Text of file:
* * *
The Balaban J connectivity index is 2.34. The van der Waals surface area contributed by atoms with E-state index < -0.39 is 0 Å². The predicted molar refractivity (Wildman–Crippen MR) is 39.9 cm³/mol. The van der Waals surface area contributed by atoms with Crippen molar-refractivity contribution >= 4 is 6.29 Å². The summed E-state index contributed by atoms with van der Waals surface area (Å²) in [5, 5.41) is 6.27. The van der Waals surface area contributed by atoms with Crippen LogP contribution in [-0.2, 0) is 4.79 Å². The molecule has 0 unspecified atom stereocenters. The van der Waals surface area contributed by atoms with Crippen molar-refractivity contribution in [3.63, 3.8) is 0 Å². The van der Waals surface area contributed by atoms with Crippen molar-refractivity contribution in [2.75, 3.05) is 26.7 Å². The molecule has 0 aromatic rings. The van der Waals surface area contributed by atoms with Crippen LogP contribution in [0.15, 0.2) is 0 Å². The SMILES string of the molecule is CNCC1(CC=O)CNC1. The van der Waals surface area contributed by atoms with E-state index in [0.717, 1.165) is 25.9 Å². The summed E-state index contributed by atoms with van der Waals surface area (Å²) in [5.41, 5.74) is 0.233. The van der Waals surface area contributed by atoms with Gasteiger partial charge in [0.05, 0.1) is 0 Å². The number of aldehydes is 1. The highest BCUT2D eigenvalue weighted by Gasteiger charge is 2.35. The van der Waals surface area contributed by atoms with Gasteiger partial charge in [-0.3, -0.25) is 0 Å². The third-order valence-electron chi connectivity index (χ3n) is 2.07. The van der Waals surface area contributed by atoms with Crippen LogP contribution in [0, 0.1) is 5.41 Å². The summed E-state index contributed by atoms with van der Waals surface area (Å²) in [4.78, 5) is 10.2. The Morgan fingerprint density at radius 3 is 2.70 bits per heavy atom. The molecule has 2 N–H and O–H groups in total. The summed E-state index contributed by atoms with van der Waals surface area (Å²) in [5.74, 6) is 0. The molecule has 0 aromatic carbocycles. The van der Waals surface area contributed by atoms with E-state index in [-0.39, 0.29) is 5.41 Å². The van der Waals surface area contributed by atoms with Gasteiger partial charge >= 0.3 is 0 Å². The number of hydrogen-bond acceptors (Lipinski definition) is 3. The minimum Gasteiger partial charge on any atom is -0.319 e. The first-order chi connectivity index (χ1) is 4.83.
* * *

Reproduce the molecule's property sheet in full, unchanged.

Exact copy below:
The Balaban J connectivity index is 2.34. The van der Waals surface area contributed by atoms with E-state index < -0.39 is 0 Å². The predicted molar refractivity (Wildman–Crippen MR) is 39.9 cm³/mol. The van der Waals surface area contributed by atoms with Crippen molar-refractivity contribution >= 4 is 6.29 Å². The summed E-state index contributed by atoms with van der Waals surface area (Å²) in [5, 5.41) is 6.27. The van der Waals surface area contributed by atoms with Crippen LogP contribution in [-0.2, 0) is 4.79 Å². The molecule has 0 unspecified atom stereocenters. The van der Waals surface area contributed by atoms with Crippen molar-refractivity contribution in [3.63, 3.8) is 0 Å². The van der Waals surface area contributed by atoms with Crippen molar-refractivity contribution in [2.75, 3.05) is 26.7 Å². The molecule has 0 aromatic rings. The van der Waals surface area contributed by atoms with Crippen LogP contribution in [0.15, 0.2) is 0 Å². The SMILES string of the molecule is CNCC1(CC=O)CNC1. The van der Waals surface area contributed by atoms with E-state index in [0.717, 1.165) is 25.9 Å². The summed E-state index contributed by atoms with van der Waals surface area (Å²) in [5.41, 5.74) is 0.233. The van der Waals surface area contributed by atoms with Gasteiger partial charge in [0.05, 0.1) is 0 Å². The number of aldehydes is 1. The highest BCUT2D eigenvalue weighted by Gasteiger charge is 2.35. The van der Waals surface area contributed by atoms with Gasteiger partial charge in [-0.3, -0.25) is 0 Å². The third-order valence-electron chi connectivity index (χ3n) is 2.07. The van der Waals surface area contributed by atoms with Crippen LogP contribution in [0, 0.1) is 5.41 Å². The summed E-state index contributed by atoms with van der Waals surface area (Å²) in [4.78, 5) is 10.2. The Morgan fingerprint density at radius 3 is 2.70 bits per heavy atom. The molecule has 2 N–H and O–H groups in total. The summed E-state index contributed by atoms with van der Waals surface area (Å²) in [5.74, 6) is 0. The molecule has 0 aromatic carbocycles. The van der Waals surface area contributed by atoms with E-state index in [-0.39, 0.29) is 5.41 Å². The van der Waals surface area contributed by atoms with Gasteiger partial charge >= 0.3 is 0 Å². The number of hydrogen-bond acceptors (Lipinski definition) is 3. The minimum Gasteiger partial charge on any atom is -0.319 e. The first-order chi connectivity index (χ1) is 4.83.